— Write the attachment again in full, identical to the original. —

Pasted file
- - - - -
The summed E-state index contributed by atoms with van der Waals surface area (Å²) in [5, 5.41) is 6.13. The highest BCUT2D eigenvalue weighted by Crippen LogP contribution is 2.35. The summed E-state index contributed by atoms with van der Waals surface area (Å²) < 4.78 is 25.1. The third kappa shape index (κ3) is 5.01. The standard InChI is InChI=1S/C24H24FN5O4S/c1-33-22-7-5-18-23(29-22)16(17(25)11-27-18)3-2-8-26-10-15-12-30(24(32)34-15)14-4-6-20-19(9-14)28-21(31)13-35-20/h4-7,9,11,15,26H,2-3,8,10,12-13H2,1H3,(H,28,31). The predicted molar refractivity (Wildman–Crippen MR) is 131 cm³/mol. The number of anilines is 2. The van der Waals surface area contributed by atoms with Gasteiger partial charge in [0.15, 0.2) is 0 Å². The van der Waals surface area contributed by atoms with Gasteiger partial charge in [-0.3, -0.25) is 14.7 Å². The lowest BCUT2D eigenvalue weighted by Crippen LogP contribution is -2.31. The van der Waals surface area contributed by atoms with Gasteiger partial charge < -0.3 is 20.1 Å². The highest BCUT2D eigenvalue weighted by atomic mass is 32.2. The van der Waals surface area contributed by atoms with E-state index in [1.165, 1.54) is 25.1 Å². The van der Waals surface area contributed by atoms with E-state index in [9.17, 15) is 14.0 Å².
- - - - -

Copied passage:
The summed E-state index contributed by atoms with van der Waals surface area (Å²) in [5, 5.41) is 6.13. The highest BCUT2D eigenvalue weighted by Crippen LogP contribution is 2.35. The summed E-state index contributed by atoms with van der Waals surface area (Å²) < 4.78 is 25.1. The third kappa shape index (κ3) is 5.01. The standard InChI is InChI=1S/C24H24FN5O4S/c1-33-22-7-5-18-23(29-22)16(17(25)11-27-18)3-2-8-26-10-15-12-30(24(32)34-15)14-4-6-20-19(9-14)28-21(31)13-35-20/h4-7,9,11,15,26H,2-3,8,10,12-13H2,1H3,(H,28,31). The predicted molar refractivity (Wildman–Crippen MR) is 131 cm³/mol. The number of anilines is 2. The van der Waals surface area contributed by atoms with Gasteiger partial charge in [0.15, 0.2) is 0 Å². The van der Waals surface area contributed by atoms with Gasteiger partial charge in [-0.3, -0.25) is 14.7 Å². The lowest BCUT2D eigenvalue weighted by Crippen LogP contribution is -2.31. The van der Waals surface area contributed by atoms with Gasteiger partial charge < -0.3 is 20.1 Å². The highest BCUT2D eigenvalue weighted by atomic mass is 32.2. The van der Waals surface area contributed by atoms with E-state index in [1.165, 1.54) is 25.1 Å². The van der Waals surface area contributed by atoms with E-state index in [9.17, 15) is 14.0 Å².